Falcons owner Arthur Blank comments on state of the running back market

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The hottest topic in the NFL is running back contracts, and the Falcons will soon be in a similar situation as these other clubs.

It all began when Austin Ekeler, Christian McCaffrey, and Derrick Henry took to Twitter to share their displeasure about the current state of the running back market, which eventually turned into a video chat between about a dozen current players to discuss options.

Most recently, it’s culminated in Indianapolis, where Colts owner Jim Irsay tweeted,NFL Running Back situation- We have negotiated a CBA, that took years of effort and hard work and compromise in good faith by both sides..to say now that a specific Player category wants another negotiation after the fact, is inappropriate. Some Agents are selling ‘bad faith’..”

To which Jonathan Taylor’s agent replied, “Bad faith is not paying your top offensive player.”

Eventually, Taylor would weigh in and describe what it’s like to be a running back and how it’s a vicious cycle that always leaves the players with the short end of the stick. He’s one of the most talented players in football and is hopefully in line for a significant raise from the $5.1 million he will earn this season.

This relates to the Falcons because sooner or later they’ll have the same scenario to work out with Bijan Robinson. Instead of handing out long-term deals, clubs opt to use the franchise tag to use cap space in other areas. What’s especially interesting is that running backs are the only position where their franchise tag price has gone down over the years — $12.12 million in 2017 and $10.091 million in 2023.

With Robinson, it’s a bit different because of his value as a receiver. Like McCaffrey, Robinson’s representation will be able to bring more than most running backs to the negotiating table, which will likely result in a bigger contract. However, Falcons owner Arthur Blank is in no hurry to be the one to change the market.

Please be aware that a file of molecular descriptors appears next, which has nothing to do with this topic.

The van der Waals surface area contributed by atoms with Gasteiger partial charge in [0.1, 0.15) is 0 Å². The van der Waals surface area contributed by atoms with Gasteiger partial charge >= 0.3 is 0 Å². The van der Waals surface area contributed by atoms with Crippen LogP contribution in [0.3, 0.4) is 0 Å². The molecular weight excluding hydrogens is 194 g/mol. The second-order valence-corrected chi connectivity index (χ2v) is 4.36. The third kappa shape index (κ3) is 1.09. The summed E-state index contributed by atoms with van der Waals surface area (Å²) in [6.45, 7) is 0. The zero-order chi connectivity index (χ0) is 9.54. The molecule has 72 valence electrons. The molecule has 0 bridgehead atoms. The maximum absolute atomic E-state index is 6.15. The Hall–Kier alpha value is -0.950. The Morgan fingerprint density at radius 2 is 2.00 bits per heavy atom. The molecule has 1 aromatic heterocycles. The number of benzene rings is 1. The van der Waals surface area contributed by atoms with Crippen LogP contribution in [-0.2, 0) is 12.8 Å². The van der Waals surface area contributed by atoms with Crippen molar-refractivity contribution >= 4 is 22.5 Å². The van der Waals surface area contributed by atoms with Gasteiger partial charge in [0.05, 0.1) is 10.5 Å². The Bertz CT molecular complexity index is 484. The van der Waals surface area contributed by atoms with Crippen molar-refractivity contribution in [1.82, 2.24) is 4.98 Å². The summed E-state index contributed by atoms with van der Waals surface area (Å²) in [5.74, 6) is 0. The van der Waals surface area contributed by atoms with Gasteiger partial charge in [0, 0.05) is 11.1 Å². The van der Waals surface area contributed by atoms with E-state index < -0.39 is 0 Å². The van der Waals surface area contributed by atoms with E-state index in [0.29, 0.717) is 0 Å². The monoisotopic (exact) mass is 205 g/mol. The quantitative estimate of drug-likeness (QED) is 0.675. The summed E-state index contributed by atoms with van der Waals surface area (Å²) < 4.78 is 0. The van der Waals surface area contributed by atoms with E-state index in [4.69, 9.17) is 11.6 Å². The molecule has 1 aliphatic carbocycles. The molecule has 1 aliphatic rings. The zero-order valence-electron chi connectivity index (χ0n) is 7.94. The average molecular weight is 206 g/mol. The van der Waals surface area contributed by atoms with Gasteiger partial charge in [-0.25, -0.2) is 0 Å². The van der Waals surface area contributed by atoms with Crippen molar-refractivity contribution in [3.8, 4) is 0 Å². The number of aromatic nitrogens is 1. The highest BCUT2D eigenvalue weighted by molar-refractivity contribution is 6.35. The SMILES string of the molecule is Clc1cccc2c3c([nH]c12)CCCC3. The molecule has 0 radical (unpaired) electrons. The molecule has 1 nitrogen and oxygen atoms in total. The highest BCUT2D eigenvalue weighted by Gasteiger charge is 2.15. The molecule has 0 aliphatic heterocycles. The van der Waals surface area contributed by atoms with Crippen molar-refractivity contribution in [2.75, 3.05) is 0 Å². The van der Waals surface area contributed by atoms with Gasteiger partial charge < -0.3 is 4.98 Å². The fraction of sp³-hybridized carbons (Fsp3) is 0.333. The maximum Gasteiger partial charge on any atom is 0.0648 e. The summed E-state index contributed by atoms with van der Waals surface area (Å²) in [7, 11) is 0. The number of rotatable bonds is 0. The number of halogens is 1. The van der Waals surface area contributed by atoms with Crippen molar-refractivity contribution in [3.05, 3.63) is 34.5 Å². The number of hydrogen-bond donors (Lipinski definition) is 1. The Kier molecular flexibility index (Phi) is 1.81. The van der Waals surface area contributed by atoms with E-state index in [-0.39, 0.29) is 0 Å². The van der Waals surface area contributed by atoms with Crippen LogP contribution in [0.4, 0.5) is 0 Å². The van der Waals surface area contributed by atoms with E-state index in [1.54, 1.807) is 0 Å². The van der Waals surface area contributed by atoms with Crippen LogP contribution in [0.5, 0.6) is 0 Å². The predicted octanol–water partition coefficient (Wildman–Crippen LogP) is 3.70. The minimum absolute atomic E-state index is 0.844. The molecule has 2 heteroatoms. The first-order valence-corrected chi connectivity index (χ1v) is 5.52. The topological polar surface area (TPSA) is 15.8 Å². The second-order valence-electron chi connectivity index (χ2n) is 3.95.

“This is a free market system. The players are taken care of,” he said. “They are obviously our partners. They participate in 50 percent of the revenue in the NFL, so it’s split. I think running backs that are used creatively and become an important part of the offense are going to be paid more and the other ones probably will be paid a little bit less.”

He’s right. It’s unfortunate, but Blank is correct. Running backs are being paid less because they are less valuable. It’s a sad reality for a position that takes just about more abuse than any other. It won’t be changing any time soon by the owners.

Running back contracts are “dictated by the market … not dictated by the owner,” Blank said.

To a certain extent, he is once again correct. Then again, he does, in fact, have the power to dictate the market. Blank stepped in during contract negotiations with Julio Jones and gave him exactly what he was demanding. The only difference is another club might have acquiesced to Jones’ financial demands had the Falcons balked, but that’s not provable.

The fact is clubs can get usually similar production from a cheaper draft pick or a committee approach. The premium positions — QB, WR, OT, CB, DE, OLB — will always garner the most desirable contracts. However, there are always exceptions. Christian McCaffrey is the best example. He received a $64+ million deal over four years with around $30 million fully guaranteed, which pays him around $16 million per season. And the reason he received that contract is because of his uniqueness.

Alvin Kamara is another example. The Saints versatile running back is on a $75 million deal that pays him $15 million per year because of his value in the passing game. Bijan Robinson will likely draw similar comparisons when his time comes. It also looks like Blank is more likely to pay up than some other owners.

“You get X amount of dollars that you can commit every year, and we are right at the last nickel every year in the salary cap,” Blank said. “It’s up to the coaches and personnel department to determine what is the best way to invest that money. When you have a running back who is used creatively, they are creating more value for themselves and the team. I think it depends on the player more so than the position and how the player is used and how the player maximizes their talents.”

Photographer: David J. Griffin/Icon Sportswire


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